• Developing a stem cell product to cure blindness from burning (Michele De Luca and Graziella Pellegrini, Italy)

Michele De Luca and Graziella Pellegrini have seen their work lead to patients regaining eyesight after 20 years of blindness. And it’s said to have led to the world’s first non-blood-related commercial stem cell therapy. The researchers will outline their 25-year journey to take their idea for a new therapy from concept through to an approved treatment for limbal stem cell deficiency, a form of blindness caused by heat or chemical burns.

  • Gene therapy to help a broken heart mend itself (Deepak Srivastava, USA)

Deepak Srivastava wants to break the vicious cycle of heart failure, where the loss of heart muscle from a heart attack leads to higher risk of further attacks and damage. So far, adult stem cells have had limited potential to turn into new heart muscle cells. But the heart is only half muscle. Deepak is turning his attention to the other half — the support cells called fibroblasts that help repair wounds and form scars around damaged tissue. He will share the results of his experimental work that introduced three genes into the injured hearts of mice, coaxing the fibroblasts to convert to new muscle cells that synchronised with the rest of the heart, improving its function.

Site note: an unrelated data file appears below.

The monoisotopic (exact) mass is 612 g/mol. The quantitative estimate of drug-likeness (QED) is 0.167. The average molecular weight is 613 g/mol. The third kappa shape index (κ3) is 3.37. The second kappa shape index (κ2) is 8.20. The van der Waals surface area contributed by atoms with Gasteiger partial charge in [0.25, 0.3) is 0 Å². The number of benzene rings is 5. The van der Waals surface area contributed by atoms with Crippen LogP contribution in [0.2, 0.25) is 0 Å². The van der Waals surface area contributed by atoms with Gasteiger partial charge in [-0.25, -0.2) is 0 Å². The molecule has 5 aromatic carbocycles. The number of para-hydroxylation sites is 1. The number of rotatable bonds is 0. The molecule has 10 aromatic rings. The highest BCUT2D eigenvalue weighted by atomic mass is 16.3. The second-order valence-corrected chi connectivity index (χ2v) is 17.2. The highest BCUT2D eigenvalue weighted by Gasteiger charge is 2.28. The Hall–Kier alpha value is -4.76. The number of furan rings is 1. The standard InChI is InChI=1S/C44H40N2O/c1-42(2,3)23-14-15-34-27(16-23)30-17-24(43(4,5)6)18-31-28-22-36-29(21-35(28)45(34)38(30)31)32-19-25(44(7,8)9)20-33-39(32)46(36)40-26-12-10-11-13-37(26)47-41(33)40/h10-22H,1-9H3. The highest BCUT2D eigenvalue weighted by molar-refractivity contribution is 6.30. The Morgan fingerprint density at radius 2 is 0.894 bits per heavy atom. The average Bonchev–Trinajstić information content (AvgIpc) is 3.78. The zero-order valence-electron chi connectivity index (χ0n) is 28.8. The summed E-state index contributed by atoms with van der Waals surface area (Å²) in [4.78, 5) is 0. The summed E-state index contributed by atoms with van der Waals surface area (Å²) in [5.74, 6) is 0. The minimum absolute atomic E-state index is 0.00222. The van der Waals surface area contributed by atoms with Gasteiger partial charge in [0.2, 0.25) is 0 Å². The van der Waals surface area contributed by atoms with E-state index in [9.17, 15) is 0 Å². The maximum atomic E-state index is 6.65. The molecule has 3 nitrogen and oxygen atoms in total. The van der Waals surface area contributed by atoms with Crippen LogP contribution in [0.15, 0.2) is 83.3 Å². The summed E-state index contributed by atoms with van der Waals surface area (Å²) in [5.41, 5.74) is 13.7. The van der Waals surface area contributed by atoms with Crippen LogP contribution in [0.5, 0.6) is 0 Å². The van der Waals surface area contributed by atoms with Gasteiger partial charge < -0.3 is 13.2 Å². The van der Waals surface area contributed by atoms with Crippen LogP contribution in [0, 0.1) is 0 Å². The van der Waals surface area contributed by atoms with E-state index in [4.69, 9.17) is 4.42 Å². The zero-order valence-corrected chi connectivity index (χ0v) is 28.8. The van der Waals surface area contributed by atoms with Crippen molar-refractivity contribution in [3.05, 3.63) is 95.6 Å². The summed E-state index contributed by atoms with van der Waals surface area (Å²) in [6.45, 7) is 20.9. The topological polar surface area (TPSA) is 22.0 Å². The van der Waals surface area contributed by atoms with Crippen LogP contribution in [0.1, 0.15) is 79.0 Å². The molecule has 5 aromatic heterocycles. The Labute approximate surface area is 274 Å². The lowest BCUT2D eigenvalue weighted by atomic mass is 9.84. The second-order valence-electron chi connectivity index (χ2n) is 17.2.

Other highlights include:

  • Why patients risk their money and health on unproven stem cell treatments — Megan Munsie, Australia
  • Could stem cells provide brain repair for Parkinson’s disease? — Clare Parish, Australia
  • Stem cell eye patch cures blindness in two trial patients — Peter Coffey, UK
  • How chemicals control stem cells: to stop Zika, to become a pancreas, or to prevent cancer — Shuibing Chen, USA
  • What zebrafish can teach us about muscle injury recovery and organ growth — Peter Currie, Australia

Image credit: ©amidala/Dollar Photo Club